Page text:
NIST Captures 2D Pictures of a "Frequency Comb"

Physicists at the Commerce Department's National Institute of Standards and Technology (NIST) have taken the first ever two-dimensional pictures of a "frequency comb," providing extra information that enhances the comb's usefulness in optical atomic clocks, secure high-bandwidth communications, real-time chemical analysis, remote sensing, and the ultimate in precision control of atoms and molecules.

Frequency Comb

The work, described in the Feb. 8 issue of Nature, demonstrates a novel method for separating and identifying thousands of individual colors--or frequencies--of visible light while simultaneously measuring intensity and imaging the results in real time. The pictures transform frequency combs, long imagined as one-dimensional, like hair combs in which individual teeth represent specific frequencies, into twodimensional brushes, in which many rows of bristles represent frequencies.

"This is really the first time we've seen individual elements of the stabilized comb, without interacting it with atoms or probing it with another laser, and it turns out to look more like a brush than a comb," says lead author Scott Diddams. "We now can see all the bristles at once with high precision."

Frequency combs are a measurement tool designed and used at NIST and other laboratories for frequency metrology and optical atomic clocks. By providing a second dimension to the typical output of a frequency comb, the new technique efficiently packs more data into a given area without sacrificing precision, Diddams says. All light waves, or bristles, are displayed simultaneously, with a comb resolution as narrow as any other yet demonstrated, he says.

In the latest experiments reported in Nature, the researchers made a comb using an ultrafast laser that emits a continuous train of very brief, closely spaced pulses of light containing millions of different colors. The laser emits about 1 billion pulses per second, and each pulse lasts just a few quadrillionths of a second, or millionths of a billionth of a second. To demonstrate the imaging technique, the researchers selected a small section of the comb's spectrum (centered around 633 nanometers), which was passed through a filter to flexibly alter the spacing between frequencies, a technique necessary for the experimental set-up that also will be useful in applications.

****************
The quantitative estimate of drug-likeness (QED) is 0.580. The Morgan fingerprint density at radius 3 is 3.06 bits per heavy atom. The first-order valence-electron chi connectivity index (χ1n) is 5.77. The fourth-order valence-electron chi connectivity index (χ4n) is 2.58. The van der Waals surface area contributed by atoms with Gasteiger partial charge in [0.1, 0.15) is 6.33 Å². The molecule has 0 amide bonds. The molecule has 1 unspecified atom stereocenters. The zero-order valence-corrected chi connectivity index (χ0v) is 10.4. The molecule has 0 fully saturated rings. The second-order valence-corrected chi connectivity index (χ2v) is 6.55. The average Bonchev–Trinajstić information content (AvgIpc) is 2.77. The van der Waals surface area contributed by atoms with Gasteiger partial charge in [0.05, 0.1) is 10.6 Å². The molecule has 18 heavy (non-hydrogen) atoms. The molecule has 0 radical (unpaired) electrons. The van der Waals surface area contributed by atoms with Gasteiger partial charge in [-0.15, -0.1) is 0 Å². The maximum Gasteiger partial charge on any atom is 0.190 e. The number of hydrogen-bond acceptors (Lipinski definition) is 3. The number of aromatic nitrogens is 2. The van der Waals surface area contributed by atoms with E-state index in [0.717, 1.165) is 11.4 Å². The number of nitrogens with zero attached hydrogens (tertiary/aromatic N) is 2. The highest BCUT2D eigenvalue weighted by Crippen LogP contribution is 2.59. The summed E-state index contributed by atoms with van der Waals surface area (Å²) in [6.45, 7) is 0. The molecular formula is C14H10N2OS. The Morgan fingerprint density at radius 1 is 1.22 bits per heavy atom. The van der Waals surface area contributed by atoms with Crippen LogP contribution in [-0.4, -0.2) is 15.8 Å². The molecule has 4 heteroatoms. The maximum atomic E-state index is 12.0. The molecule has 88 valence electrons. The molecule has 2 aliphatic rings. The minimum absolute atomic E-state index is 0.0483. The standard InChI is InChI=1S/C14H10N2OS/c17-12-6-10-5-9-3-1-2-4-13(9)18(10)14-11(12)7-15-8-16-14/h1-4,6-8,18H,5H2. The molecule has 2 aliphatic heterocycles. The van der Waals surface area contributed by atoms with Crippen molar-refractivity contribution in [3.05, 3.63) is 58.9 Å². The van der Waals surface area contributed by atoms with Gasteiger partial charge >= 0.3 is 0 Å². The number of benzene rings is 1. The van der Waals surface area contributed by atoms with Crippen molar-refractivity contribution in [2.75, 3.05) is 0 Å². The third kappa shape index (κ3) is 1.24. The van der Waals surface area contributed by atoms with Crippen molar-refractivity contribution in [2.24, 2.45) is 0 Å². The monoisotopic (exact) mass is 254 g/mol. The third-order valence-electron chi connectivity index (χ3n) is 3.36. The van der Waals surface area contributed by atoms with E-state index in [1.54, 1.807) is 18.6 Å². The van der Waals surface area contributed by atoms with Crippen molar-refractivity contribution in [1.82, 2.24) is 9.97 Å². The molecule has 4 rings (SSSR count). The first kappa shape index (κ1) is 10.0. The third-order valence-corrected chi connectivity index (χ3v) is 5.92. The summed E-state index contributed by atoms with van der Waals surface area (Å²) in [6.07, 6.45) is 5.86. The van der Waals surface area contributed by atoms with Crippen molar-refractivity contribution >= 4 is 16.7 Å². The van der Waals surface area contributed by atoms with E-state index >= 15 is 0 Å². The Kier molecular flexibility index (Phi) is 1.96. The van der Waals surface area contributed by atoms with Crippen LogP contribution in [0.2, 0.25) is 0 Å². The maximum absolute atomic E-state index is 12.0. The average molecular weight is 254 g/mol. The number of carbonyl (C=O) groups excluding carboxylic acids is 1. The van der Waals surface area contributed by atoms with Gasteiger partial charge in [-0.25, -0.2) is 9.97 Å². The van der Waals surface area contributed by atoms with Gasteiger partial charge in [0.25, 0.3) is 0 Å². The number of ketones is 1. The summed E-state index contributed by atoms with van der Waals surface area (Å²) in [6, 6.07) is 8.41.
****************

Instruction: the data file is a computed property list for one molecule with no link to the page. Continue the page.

The light was then spatially separated twice, first vertically using a glass plate, and then horizontally with a metal grating. In combination, the two devices directed each wavelength of light in a specific and unique direction. The grid-like output was recorded by a digital camera connected to a computer. The pixels in the resulting images represent many different individual colors of light as well as the intensity of each signal. Thousands of different frequencies are shown in a single image in a pattern that repeats vertically as successive pulses of light are processed. Unique sections of demonstration images contain about 2,200 different frequencies.

The scientists demonstrated an application by making images with and without passing the laser light through iodine vapor, which absorbs some of the frequencies (bristles of the brush) in characteristic patterns, producing a unique "fingerprint" of the iodine molecules. They also altered the pulse repetition rate of the laser to scan a wide range of optical frequencies, a technique that fully maps the absorption features of the molecules at video rates.

The new technique will enable scientists to measure and manipulate optical frequencies in a massively parallel manner, Diddams says. The frequency brush could enable more precise control of individual frequencies than is currently possible in high-bandwidth communications, making it possible to reliably pack more channels with greater security into the same spectrum. The technique also may be useful in optical signal processing--synthesis and control of light as easily as electronic signals are currently manipulated--that could boost the power of surveillance, remote sensing, trace gas detection and high-speed computing systems. And it could enable the "ultimate" in precision control of atoms and molecules, a valuable tool in many areas of science, Diddams says.


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